Quote Sandwich Steps Step 1: Introduce the source



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Quote Sandwich Steps

Step 1: Introduce the source

For literature this includes



  • Mentioning what the author wrote

    • The author writes….

    • Steinbeck states….

      • When referencing the author’s name, you only need to use his/her last name

  • Including what the character is thinking or saying

    • Kino said…..

    • Juana felt …


Step 2: Quote (and cite source)

  • Put the quote from your source into your paper.

  • Keep in mind, a quote does NOT have to be what a character says. It can be ANYTHING the author has written.

  • Quoting just dialogue

    • “‘I shall come to conquer your village’” (Bradbury 210).

    • Notice the 3 quote marks around the beginning and end

  • Quoting everything else

    • “In a few days, however, there was another great commotion in the village” (Bradbury 210).


Step 3: Analyze the quote

  • THIS IS THE MOST IMPORTANT STEP

  • Explain to your reader why this quote is important

  • Explain what connections they are supposed to see and what important information they are supposed to take away from the use of this quote. HOW DOES THIS QUOTE PROVE WHATEVER YOU’RE TRYING TO PROVE?-explain


Example Body Paragraphs from A Tell Tale Heart

Topic sentence Step one Step two Step three Concluding statement


Thesis: Don’t sweat the small stuff is a clear theme in “The Tell Tale Heart”
First, the narrator’s absurd reaction to the old man’s eye clearly supports the theme don’t sweat the small stuff. The narrator is obsessed with the evil eye of his boss and can think of nothing else. The small eye, something that should really bother no one, slowly begins to drive the narrator mad. At the very start of the story Poe writes, “Whenever it fell upon me, my blood ran cold: and so by degrees – very gradually – I made up my mind to take the life of the old man and thus rid myself of the eye forever” (Poe 379). Although the narrator does not come right out and say it, the audience can infer that the eye bothers him so much he is ready to kill the old man in order to get rid of it. This solution seems like a very drastic one. To kill a man simply because one does not like another’s eye is a perfect example of the narrator being bothered by a small detail. If the narrator had chosen to ignore this small feature of his boss, a murder would have never been committed. The narrator has proven the theme that one should not sweat the small stuff, like an innocent eye.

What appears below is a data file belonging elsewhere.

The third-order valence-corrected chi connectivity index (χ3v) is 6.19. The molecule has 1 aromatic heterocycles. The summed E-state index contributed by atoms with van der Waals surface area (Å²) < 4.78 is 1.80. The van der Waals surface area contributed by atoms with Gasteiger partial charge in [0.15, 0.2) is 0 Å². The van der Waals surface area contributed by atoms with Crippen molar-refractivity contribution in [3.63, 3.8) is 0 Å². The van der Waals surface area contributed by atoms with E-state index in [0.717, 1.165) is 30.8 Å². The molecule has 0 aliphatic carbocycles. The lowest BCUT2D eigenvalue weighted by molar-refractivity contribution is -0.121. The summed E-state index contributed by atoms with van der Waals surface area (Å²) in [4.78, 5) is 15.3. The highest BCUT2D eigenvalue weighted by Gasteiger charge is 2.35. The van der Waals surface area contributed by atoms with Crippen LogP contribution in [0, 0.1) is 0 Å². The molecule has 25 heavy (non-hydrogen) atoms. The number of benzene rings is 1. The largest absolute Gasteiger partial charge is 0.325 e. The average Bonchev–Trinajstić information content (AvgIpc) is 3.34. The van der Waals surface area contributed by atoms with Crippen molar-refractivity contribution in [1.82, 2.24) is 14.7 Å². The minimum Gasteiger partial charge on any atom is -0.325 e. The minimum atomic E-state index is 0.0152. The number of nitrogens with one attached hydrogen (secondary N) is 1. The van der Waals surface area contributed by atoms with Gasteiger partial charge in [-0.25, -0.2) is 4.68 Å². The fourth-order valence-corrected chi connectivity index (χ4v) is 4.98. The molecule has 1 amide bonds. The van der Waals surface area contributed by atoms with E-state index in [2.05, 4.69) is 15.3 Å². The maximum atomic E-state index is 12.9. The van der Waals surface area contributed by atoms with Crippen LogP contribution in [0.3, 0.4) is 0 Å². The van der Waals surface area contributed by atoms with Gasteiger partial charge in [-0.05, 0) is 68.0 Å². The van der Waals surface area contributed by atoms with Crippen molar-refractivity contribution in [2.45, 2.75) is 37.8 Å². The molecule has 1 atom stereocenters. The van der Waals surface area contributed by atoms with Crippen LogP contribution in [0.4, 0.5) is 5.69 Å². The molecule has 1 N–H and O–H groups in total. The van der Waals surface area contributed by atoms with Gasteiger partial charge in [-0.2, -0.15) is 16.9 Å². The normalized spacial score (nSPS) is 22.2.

Topic sentence Step one Step two Step three Concluding statement

Thesis: One theme in “The Tell Tale Heart” is to not think one is too clever or arrogant.


Finally, the narrator’s arrogance can be seen when he flaunts the murder of his boss in the face of the police officers. After murdering his boss, chopping his body up, and depositing it in the floor boards of his chamber, the police arrive. They have been alerted by a neighbor that screams had been heard. After showing the police throughout the house Poe writes, “In the enthusiasm of my confidence, I brought the chairs into the room and desired them here to rest from their fatigues, while I myself, in the wild audacity of my perfect triumph, placed my own seat upon the very spot beneath which reposed the corpse of the victim” (Poe 383). At this point, the narrator is on top the world and feels everything has gone his way. By placing his chair over the dead body and then carrying on a conversation with the officers, he shows that he feels confident that he will get away with this murder. Unfortunately, this arrogance soon subsides as the narrator begins to panic, believing he hears the beating heart of his boss. Being so arrogant as to sit in the room with the dead body, ultimately results in his downfall. If he had chosen a different room to sit in, he would have never “heard” the beating heart and would have never turned himself in. Being too arrogant is a clear theme in “The Tell-Tale Heart” because it lead to the narrator’s demise.


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